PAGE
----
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We have 189 Molecular Genetics PhD Projects, Programmes & Scholarships for Non-European Students



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Molecular Genetics PhD Projects, Programmes & Scholarships for Non-European Students

We have 189 Molecular Genetics PhD Projects, Programmes & Scholarships for Non-European Students

PhD in Molecular Genetics

A Molecular Genetics PhD would provide you with the time and resources to shape your own three to four-year research project. A sub-category within Genetics, Molecular Genetics is focused on studying how variations in DNA structure affects variation between organisms. Your project could be searching for mutations within a gene, determining the structure and function of a specific gene or identifying genetic links to disease.

What’s it like to do a PhD in Molecular Genetics? 

Studying a PhD in Molecular Genetics, you’ll gain laboratory skills from many disciplines including Cell Biology, Biochemistry and Biotechnology. You’ll also read literature surrounding your area of research to identify gaps in the knowledge and gain inspiration for new methods.

Some typical research topics in Molecular Genetics include:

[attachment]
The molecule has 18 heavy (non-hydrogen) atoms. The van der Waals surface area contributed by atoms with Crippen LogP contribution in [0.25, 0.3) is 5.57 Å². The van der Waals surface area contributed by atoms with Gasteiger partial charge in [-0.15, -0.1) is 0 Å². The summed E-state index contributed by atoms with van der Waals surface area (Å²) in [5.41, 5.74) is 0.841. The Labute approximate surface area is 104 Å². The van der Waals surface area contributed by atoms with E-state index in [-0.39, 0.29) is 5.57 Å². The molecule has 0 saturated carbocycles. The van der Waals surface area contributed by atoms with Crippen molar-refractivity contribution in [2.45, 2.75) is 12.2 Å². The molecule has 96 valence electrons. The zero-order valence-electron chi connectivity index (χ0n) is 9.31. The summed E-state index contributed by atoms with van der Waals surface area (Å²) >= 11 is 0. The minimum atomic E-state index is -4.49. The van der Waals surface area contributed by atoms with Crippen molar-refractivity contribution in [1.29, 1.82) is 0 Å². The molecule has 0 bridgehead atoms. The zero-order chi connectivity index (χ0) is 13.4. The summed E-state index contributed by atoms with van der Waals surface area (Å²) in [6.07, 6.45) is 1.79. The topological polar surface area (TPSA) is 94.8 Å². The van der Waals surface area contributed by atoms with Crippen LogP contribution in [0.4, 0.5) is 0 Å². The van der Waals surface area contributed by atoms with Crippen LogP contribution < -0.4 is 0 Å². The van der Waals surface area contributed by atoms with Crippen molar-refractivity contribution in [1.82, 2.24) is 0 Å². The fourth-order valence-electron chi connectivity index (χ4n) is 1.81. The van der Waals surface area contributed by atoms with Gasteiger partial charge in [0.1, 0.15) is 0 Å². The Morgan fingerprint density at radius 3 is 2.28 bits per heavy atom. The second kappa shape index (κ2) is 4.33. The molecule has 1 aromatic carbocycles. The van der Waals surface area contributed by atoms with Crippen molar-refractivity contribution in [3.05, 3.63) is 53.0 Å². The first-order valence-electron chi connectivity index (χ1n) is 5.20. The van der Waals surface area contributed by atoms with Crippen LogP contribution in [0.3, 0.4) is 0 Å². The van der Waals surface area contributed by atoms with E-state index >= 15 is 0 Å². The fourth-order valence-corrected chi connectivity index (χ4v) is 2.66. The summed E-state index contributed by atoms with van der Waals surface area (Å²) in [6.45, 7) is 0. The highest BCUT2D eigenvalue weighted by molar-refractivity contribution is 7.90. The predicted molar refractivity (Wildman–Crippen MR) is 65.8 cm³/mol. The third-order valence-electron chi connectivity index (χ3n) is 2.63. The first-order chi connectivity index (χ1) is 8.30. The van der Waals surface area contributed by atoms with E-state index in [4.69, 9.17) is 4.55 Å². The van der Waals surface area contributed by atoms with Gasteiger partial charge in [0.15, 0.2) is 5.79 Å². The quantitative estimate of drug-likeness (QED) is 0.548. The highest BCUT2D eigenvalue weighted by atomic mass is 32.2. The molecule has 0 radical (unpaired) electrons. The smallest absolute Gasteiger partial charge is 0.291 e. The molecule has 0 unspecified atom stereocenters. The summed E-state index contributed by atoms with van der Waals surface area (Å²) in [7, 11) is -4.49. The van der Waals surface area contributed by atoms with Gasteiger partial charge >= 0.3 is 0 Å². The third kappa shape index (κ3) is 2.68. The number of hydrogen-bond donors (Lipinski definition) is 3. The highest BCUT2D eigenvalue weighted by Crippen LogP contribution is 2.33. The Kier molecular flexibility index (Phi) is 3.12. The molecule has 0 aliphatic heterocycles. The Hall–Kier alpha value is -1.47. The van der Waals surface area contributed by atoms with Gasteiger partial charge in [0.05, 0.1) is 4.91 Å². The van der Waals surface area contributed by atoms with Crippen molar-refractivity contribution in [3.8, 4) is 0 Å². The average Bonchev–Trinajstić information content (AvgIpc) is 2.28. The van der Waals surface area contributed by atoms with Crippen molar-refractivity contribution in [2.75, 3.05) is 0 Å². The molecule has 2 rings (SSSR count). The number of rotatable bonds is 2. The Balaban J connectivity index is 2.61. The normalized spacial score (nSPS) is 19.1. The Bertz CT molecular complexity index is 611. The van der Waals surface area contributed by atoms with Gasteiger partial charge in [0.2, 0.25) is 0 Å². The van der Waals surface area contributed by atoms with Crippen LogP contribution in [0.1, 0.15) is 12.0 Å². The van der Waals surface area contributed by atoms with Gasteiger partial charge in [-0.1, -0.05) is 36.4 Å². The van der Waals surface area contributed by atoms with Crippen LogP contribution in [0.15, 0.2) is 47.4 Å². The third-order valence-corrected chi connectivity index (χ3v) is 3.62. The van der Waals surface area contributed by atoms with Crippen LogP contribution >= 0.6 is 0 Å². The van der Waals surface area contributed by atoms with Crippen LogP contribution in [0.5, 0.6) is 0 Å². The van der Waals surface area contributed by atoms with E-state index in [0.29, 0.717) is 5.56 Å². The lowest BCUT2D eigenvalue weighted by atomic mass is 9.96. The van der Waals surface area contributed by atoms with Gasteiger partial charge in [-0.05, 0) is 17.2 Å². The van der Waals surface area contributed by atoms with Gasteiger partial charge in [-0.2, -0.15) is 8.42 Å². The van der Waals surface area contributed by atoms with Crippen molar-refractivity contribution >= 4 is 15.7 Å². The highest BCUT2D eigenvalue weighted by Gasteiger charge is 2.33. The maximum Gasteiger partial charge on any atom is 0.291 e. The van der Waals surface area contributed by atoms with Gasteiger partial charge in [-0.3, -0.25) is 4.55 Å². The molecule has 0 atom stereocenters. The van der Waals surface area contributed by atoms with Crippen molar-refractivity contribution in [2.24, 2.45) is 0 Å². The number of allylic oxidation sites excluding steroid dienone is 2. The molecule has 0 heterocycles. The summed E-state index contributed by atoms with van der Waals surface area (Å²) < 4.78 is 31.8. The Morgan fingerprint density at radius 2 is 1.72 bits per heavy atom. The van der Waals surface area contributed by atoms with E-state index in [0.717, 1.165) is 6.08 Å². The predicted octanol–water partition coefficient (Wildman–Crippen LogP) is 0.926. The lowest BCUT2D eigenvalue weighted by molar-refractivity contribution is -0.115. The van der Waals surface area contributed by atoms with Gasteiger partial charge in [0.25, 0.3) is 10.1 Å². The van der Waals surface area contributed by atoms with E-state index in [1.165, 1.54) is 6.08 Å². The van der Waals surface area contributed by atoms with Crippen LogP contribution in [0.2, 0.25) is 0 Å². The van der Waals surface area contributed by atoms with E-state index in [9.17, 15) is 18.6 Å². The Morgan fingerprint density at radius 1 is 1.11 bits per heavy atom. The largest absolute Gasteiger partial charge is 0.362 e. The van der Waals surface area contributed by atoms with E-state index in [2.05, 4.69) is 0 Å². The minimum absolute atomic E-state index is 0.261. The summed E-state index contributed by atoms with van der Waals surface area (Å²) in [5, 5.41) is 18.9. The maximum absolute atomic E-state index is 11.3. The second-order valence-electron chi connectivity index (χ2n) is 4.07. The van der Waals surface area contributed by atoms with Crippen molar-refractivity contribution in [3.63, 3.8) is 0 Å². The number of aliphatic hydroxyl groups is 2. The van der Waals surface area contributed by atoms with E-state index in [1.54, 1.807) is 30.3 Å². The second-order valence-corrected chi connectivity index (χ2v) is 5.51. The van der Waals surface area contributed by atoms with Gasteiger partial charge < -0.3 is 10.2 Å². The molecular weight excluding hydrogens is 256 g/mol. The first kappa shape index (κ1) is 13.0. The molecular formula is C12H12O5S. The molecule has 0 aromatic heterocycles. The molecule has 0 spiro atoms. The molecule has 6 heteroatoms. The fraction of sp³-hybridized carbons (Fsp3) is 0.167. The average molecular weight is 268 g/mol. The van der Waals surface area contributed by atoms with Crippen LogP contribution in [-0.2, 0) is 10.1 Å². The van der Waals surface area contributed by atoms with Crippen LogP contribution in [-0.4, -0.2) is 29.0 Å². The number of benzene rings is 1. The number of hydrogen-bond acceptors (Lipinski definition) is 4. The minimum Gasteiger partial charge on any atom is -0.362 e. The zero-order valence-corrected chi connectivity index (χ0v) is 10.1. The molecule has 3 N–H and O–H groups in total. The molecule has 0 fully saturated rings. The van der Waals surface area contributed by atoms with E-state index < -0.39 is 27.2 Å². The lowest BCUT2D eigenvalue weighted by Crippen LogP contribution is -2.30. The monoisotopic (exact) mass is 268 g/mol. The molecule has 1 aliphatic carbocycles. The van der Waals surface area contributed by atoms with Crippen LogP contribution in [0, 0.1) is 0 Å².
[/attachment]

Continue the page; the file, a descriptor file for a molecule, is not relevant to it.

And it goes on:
• Studying gene regulation in response to a form of stress
  • Attempting to find a link between a disease and a certain gene
  • Identifying the genes involved in a certain process
  • Identifying and studying gene mutations
  • Studying how stem cell DNA is altered when acquiring a fate

Molecular Genetics projects are almost always advertised projects, with the key aim and general scope of the project pre-determined by the supervisor. Often these projects have full funding attached from a doctoral training programme or the university, but some ask you to find your own source of funding.

Writing your own research proposal is uncommon in Molecular Biology, partly because it can be challenging to self-fund with the cost of bench fees as well as traditional PhD fees, but also due to difficulty finding a supervisor with an interest and the appropriate equipment for your project.

In a general day, you’ll be planning or carrying out experiments in the laboratory, analysing previous data, writing up your methods and results and discuss your work with colleagues and your supervisor.

To be awarded your PhD, you must complete an original thesis of around 60,000 words and successfully defend your work during a viva exam.

Entry Requirements

The entry requirements for most Molecular Genetics PhD programmes involve a Masters in a subject directly related to Biology, with at least a Merit or Distinction. If English isn’t your first language, you’ll also need to show that you have the right level of language proficiency. 

PhD in Molecular Genetics Funding Options

The research council responsible for funding Molecular Genetics PhDs in the UK is the Biotechnology and Biological Sciences Research Council (BBSRC). They provide fully-funded studentships including a stipend for living costs, a consumables budget for bench fees and a tuition fee waiver. Students don’t apply directly to the BBSRC, you apply for advertised projects with this funding attached.